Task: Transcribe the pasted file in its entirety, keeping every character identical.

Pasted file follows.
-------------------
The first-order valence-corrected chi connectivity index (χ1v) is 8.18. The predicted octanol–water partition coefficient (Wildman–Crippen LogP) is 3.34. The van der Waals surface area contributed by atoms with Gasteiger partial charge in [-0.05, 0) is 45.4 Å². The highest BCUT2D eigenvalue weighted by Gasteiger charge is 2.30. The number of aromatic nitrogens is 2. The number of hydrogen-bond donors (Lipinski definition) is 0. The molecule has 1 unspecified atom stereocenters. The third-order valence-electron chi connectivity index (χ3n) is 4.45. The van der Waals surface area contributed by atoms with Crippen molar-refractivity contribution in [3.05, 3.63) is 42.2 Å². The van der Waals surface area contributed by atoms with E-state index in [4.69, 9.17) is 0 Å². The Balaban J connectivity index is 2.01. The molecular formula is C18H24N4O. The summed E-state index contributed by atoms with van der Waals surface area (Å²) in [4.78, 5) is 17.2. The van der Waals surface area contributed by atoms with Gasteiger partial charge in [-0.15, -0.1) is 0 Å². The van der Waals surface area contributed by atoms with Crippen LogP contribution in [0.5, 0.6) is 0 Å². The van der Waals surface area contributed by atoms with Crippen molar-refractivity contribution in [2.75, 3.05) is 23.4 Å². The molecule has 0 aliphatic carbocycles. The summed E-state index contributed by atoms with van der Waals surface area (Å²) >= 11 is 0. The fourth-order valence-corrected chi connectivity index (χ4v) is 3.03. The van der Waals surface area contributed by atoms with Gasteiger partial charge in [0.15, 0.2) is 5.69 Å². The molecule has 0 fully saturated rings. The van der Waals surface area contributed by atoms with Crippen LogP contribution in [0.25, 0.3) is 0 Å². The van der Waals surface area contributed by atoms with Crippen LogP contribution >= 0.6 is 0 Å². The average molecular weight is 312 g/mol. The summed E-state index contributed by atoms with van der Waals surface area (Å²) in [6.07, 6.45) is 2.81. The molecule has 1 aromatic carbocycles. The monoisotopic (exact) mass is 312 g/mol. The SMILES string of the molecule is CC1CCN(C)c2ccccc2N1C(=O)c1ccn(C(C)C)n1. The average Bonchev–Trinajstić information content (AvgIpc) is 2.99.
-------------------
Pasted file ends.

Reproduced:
The first-order valence-corrected chi connectivity index (χ1v) is 8.18. The predicted octanol–water partition coefficient (Wildman–Crippen LogP) is 3.34. The van der Waals surface area contributed by atoms with Gasteiger partial charge in [-0.05, 0) is 45.4 Å². The highest BCUT2D eigenvalue weighted by Gasteiger charge is 2.30. The number of aromatic nitrogens is 2. The number of hydrogen-bond donors (Lipinski definition) is 0. The molecule has 1 unspecified atom stereocenters. The third-order valence-electron chi connectivity index (χ3n) is 4.45. The van der Waals surface area contributed by atoms with Crippen molar-refractivity contribution in [3.05, 3.63) is 42.2 Å². The van der Waals surface area contributed by atoms with E-state index in [4.69, 9.17) is 0 Å². The Balaban J connectivity index is 2.01. The molecular formula is C18H24N4O. The summed E-state index contributed by atoms with van der Waals surface area (Å²) in [4.78, 5) is 17.2. The van der Waals surface area contributed by atoms with Gasteiger partial charge in [-0.15, -0.1) is 0 Å². The van der Waals surface area contributed by atoms with Crippen LogP contribution in [0.5, 0.6) is 0 Å². The van der Waals surface area contributed by atoms with Crippen molar-refractivity contribution in [2.75, 3.05) is 23.4 Å². The molecule has 0 aliphatic carbocycles. The summed E-state index contributed by atoms with van der Waals surface area (Å²) >= 11 is 0. The fourth-order valence-corrected chi connectivity index (χ4v) is 3.03. The van der Waals surface area contributed by atoms with Gasteiger partial charge in [0.15, 0.2) is 5.69 Å². The molecule has 0 fully saturated rings. The van der Waals surface area contributed by atoms with Crippen LogP contribution in [0.25, 0.3) is 0 Å². The van der Waals surface area contributed by atoms with Crippen LogP contribution >= 0.6 is 0 Å². The average molecular weight is 312 g/mol. The summed E-state index contributed by atoms with van der Waals surface area (Å²) in [6.07, 6.45) is 2.81. The molecule has 1 aromatic carbocycles. The monoisotopic (exact) mass is 312 g/mol. The SMILES string of the molecule is CC1CCN(C)c2ccccc2N1C(=O)c1ccn(C(C)C)n1. The average Bonchev–Trinajstić information content (AvgIpc) is 2.99.